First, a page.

Pakistani Muslims perform a special “Taraweeh” evening prayer on the first day of Ramadan at a mosque in Lahore.
Arif Ali / AFP / Getty Images

INDIA

Indian Muslim boys offer prayers prior to breaking their fast on the first day of the Islamic holy month of Ramadan at Mecca Masjid in Hyderabad.  Noah Seelam / AFP / Getty Images

Indian Muslim boys offer prayers prior to breaking their fast on the first day of the Islamic holy month of Ramadan at Mecca Masjid in Hyderabad. Noah Seelam / AFP / Getty Images

AFGHANISTAN

Afghan children study the Quran during first day of the month of Ramadan at a mosque in Jalalabad. Noorullah Shirzada / AFP / Getty Images

Afghan children study the Quran during first day of the month of Ramadan at a mosque in Jalalabad.
Noorullah Shirzada / AFP / Getty Images

MALAYSIA

A Malaysian Muslim arrives to offer prayers on the first Friday of the holy Islamic month of Ramadan in Kuala Lumpur. Manan Vatsyayana / AFP / Getty Images

A Malaysian Muslim arrives to offer prayers on the first Friday of the holy Islamic month of Ramadan in Kuala Lumpur.
Manan Vatsyayana / AFP / Getty Images

BANGLADESH

Bangladeshi street vendors prepare Iftar food for breaking the daytime fast on the first day of Ramadan, the holy fasting month of Islam, at a traditional bazaar in the old part of Dhaka. Munir Uz Zaman / Getty Images

Bangladeshi street vendors prepare Iftar food for breaking the daytime fast on the first day of Ramadan, the holy fasting month of Islam, at a traditional bazaar in the old part of Dhaka.
Munir Uz Zaman / Getty Images

SRINAGAR

Kashmiri Muslim women are accompanied by a child as they pray during the first day of the month of Ramadan, at the Shah-i-Hamdaan shrine in Srinagar. Tauseef Mustafa / AFP / Getty Images

Kashmiri Muslim women are accompanied by a child as they pray during the first day of the month of Ramadan, at the Shah-i-Hamdaan shrine in Srinagar.
Tauseef Mustafa / AFP / Getty Images

PHILLIPINES

Filipino Muslims take part in prayers at the Golden Mosque in Manila. Jay Directo / AFP / Getty Images

Filipino Muslims take part in prayers at the Golden Mosque in Manila.
Jay Directo / AFP / Getty Images

LEBANON

A vendor carries traditional sweets called ‘Qatayef’ during the Muslim fasting month of Ramadan in Sidon’s Old City in southern Lebanon. Ali Hashisho / Reuters

A vendor carries traditional sweets called ‘Qatayef’ during the Muslim fasting month of Ramadan in Sidon’s Old City in southern Lebanon.
Ali Hashisho / Reuters

GAZA

Blind and visually impaired Palestinian girls read the Braille version of the Qur’an during a Qur’an memorization class at the main center of Dar al-Quran Society, on the first day of the holy month of Ramadan in Gaza City. Thousands of Palestinians, among them blind and visually impaired students, are taking lessons which are sponsored by the Muslim organization Dar al-Quran Society. The society teaches people the right recitation of the Muslim holy book and helps them memorize the whole Qur’an, directors in the organization said. Suhaib Salem / Reuters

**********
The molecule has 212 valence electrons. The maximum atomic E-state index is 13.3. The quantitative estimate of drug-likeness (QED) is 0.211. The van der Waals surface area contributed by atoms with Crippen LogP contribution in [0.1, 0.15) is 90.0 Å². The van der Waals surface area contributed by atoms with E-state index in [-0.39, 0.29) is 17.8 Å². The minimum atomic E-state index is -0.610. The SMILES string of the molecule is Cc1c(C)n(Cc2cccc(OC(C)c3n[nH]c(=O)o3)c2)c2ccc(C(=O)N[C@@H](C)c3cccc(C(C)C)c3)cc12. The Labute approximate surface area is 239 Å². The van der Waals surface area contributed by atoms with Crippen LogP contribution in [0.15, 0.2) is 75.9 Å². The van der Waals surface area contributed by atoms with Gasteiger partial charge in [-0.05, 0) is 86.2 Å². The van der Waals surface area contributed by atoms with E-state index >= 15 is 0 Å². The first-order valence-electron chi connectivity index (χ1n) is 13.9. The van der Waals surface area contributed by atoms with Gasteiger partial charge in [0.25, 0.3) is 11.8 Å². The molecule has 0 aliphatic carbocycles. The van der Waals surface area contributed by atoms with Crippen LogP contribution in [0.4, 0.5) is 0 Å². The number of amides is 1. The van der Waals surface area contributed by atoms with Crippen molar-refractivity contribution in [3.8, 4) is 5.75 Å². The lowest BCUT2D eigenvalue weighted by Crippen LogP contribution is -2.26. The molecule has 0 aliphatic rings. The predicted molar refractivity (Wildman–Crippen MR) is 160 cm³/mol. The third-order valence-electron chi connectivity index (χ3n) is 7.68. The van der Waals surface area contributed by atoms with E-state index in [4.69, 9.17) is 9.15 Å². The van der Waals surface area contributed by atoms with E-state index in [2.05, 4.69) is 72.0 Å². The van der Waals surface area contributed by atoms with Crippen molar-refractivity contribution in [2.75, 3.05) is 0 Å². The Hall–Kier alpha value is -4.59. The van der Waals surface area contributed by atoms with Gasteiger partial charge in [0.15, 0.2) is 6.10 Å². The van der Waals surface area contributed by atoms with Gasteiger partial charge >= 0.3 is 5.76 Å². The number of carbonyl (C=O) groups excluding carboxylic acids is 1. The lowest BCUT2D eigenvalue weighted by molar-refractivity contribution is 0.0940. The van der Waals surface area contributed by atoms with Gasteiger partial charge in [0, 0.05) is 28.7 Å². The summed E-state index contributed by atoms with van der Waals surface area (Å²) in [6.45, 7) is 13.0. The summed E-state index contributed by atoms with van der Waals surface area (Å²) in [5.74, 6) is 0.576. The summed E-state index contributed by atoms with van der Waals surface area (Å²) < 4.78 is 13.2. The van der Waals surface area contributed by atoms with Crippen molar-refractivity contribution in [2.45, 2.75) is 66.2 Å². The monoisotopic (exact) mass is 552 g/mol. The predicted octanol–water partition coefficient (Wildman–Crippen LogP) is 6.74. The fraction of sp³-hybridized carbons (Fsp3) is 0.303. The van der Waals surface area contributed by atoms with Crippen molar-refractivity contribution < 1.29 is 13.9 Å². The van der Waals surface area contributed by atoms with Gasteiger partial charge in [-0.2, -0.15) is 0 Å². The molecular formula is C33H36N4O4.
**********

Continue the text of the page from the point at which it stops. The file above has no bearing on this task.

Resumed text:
Blind and visually impaired Palestinian girls read the Braille version of the Qur’an during a Qur’an memorization class at the main center of Dar al-Quran Society, on the first day of the holy month of Ramadan in Gaza City. Thousands of Palestinians, among them blind and visually impaired students, are taking lessons which are sponsored by the Muslim organization Dar al-Quran Society. The society teaches people the right recitation of the Muslim holy book and helps them memorize the whole Qur’an, directors in the organization said.
Suhaib Salem / Reuters

IRAQ

Iraqi Muslim men gather, on the roof of Imam Ali Mosque, waiting to see the crescent moon marking the beginning of Ramadan, at sunset in Basra, Iraq. Nabil Al-jurani / AP

Iraqi Muslim men gather, on the roof of Imam Ali Mosque, waiting to see the crescent moon marking the beginning of Ramadan, at sunset in Basra, Iraq.
Nabil Al-jurani / AP

BOSNIA

Bosnian Muslims offer a prayer during late night prayer for upcoming holy month of Ramadan, inside memorial room for Srebrenica massacre victims, at the memorial center Potocari, northeast of the Bosnian capital of Sarajevo. Family members of the Srebrenica victims killed in July, 1995, will mark the first night of Ramadan at the memorial center Potocari, in front of the graves of killed Muslims from this small Bosnian town. Amel Emric / AP

Bosnian Muslims offer a prayer during late night prayer for upcoming holy month of Ramadan, inside memorial room for Srebrenica massacre victims, at the memorial center Potocari, northeast of the Bosnian capital of Sarajevo. Family members of the Srebrenica victims killed in July, 1995, will mark the first night of Ramadan at the memorial center Potocari, in front of the graves of killed Muslims from this small Bosnian town.
Amel Emric / AP 

MYANMAR

Muslims pray on the first day of Ramadan at a mosque in Taunggyi capital city of Shan State, Myanmar. Soe Zeya Tun / Reuters